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Surgery Infections  In Dogs And Cats  
Questions and answers about surgery 
incision infections of dogs and cat

surgery on an infected incision

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If your pet is sick, call your local veterinarian immediately

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Question:
    
Our cat was spayed about three weeks ago and the surgery incision seems infected.  It drains a little and there's a bump where the stitches were.  
     Will this go away on its own or should I take it back to the vet?  She seems to feel OK and only licks at it to clean it.


surgery infected incision
Infected surgical incision in a dog
after a spay surgery

Answer:  infected incision... surgery... about
    
The short answer is, yes, take it to the veterinarian right away!  Usually when an incision is healing properly there will be little evidence of any surgery at the incision site.  Infected surgery incisions can be serious, often requiring surgery to debride scar tissue buildup and removal of contaminated sutures. Antibiotics by themselves may not correct the infected surgical incision.

                  Below are a few common reasons for surgical incision infections:
infected  bacterial contamination of surgery instruments
infected  inadequate sterility protocols
infected  contamination of suture material
infected  entry of bacteria through the incision
infected  failure of client to follow post operative recommendations about keeping the patient quiet and the surgical incision clean
infected  suppressed immune competence of the patient
infected  disruption of blood supply at surgery site
             Call your veterinarian right away to have your cat's infected incision checked.  Sometimes all that's needed is to remove a subcutaneous stitch that's initiating a reaction.  Other times, a thorough clean-up of the area is required such as is shown in the images below.  There will be more info on this topic coming soon.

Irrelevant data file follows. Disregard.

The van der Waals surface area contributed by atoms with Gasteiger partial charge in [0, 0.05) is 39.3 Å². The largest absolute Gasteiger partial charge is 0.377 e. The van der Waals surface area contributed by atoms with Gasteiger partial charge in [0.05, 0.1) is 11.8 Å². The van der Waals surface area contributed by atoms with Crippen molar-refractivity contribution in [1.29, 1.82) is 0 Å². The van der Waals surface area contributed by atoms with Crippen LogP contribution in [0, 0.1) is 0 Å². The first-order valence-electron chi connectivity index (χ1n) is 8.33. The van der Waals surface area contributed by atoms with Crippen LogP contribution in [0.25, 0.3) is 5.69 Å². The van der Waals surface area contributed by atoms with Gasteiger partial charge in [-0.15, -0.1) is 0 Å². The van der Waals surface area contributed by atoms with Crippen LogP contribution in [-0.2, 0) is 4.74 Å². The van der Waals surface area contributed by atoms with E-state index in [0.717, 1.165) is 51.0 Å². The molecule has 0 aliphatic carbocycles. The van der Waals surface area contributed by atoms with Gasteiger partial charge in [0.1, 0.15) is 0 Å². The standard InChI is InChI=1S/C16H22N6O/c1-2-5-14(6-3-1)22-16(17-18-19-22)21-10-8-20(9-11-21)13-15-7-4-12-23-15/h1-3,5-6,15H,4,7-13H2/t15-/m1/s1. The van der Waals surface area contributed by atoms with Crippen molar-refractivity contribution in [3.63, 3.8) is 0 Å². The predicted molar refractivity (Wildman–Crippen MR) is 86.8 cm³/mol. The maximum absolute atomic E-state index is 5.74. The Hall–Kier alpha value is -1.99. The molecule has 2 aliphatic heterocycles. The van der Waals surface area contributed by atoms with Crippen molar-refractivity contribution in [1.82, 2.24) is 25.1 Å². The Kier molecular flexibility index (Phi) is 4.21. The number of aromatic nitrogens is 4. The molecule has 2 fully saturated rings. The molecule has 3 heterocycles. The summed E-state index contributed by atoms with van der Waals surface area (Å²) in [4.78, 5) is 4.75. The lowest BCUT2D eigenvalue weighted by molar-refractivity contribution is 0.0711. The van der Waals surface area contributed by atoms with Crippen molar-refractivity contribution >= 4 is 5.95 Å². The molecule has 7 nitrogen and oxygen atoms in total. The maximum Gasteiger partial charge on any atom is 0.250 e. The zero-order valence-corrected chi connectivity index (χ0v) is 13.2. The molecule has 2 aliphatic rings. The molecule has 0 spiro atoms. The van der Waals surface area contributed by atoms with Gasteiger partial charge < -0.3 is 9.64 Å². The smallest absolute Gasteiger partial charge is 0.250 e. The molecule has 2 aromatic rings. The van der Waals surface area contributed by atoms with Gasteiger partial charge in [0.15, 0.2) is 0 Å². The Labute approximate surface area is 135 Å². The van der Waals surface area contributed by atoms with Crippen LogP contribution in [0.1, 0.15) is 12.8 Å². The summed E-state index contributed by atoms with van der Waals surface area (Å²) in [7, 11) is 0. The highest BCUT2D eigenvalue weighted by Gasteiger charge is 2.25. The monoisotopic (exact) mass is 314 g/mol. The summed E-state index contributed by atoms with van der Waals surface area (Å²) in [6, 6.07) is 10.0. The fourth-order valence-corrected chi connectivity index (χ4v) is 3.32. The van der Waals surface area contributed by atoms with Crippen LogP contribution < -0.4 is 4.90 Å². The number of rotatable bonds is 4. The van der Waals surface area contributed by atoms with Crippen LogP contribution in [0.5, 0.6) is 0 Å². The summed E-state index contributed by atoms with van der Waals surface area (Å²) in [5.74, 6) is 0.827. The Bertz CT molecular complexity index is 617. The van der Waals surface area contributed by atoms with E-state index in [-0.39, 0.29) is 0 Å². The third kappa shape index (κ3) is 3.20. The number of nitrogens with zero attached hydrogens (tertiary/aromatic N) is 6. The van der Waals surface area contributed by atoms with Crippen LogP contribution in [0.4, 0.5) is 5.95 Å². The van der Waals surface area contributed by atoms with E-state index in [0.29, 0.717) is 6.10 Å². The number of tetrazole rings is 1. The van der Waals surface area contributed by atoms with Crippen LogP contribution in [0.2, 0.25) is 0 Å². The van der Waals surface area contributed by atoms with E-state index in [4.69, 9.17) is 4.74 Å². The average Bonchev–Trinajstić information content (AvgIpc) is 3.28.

Doctor's Notes
     Always be clear about the post surgical instructions for your dog or cat.  Keeping the pet confined... quiet... under control is imperative for proper healing to occur. 
 
Cleaning the incision
    
Unless otherwise instructed do not bathe or clean the incision.  If skin stitches are present they must be removed in about 10 to 14 days.

Tick Avoidance
    
There are no products or methods to effectively and safely repel fleas and ticks; someday soon there may be.  DEET products that humans apply to clothing can be quite toxic for dogs.  
     Safe anti-tick products are available from your veterinarian but none actually repel/prevent ticks from getting on your dog!  They work only after the parasites contact the oil layer of the dog's skin.

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Go to VeterinaryMedicalImages.com to see a number of images of dogs and cats with various conditions and diseases.  

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Click on an image to view a larger version in a new window

infected surgery incision in a cat infected surgery incision in a cat infected surgery incision in a cat infected surgery incision in a cat
A cat with an infected incision three weeks after surgery The site is incised to expose the granulation (scar and healing tissues) around the surgical site Tissue is cut away to better expose the abdominal wall and original incision  The original incision and contaminated sutures are exposed
post operative surgery infection post operative surgery infection post operative surgery infection infected surgery incision in a cat
The entire surgical area is debrided (scraped clean) of abnormal fibrous tissue This is a very close-up look a the incision after the original sutures have been removed The cleaned-up surgical site is now reinforced with new sutures Close-up of abdominal wall closure
TheAnswerVet post operative surgery infection TheAnswerVet post operative surgery infection TheAnswerVet post operative surgery infection infected spay incision
The subcutaneous tissues are closed snugly over the incision More sutures are placed beneath the skin The incision is closed using small subcutaneous sutures that will be absorbed within several months  Stainless steel sutures were used because this patient was operated on previously for spay  incision infection.

 

 

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Related questions and answers...                   

Question:  
    
My vet didn't use antibiotics after our dog was neutered and now he (our dog!) is really bothered by the red and swollen incision.  Should I call the vet for a prescription?

Answer:     infected incision... dog neuter
   
 
Definitely call!  infected dog neuter incisionThe doctor will want to see the patient before a selection of proper therapy is made.  Many human and veterinary medical doctors do not routinely dispense or prescribe antibiotics after routine surgery.  Some dispense antibiotics only if an infection in the incision seems likely; some always dispense or prescribe antibiotics after all surgical procedures.
     Because any infection in the body has potential to spread from a localized area to other areas, the infected incision needs veterinary attention right away.
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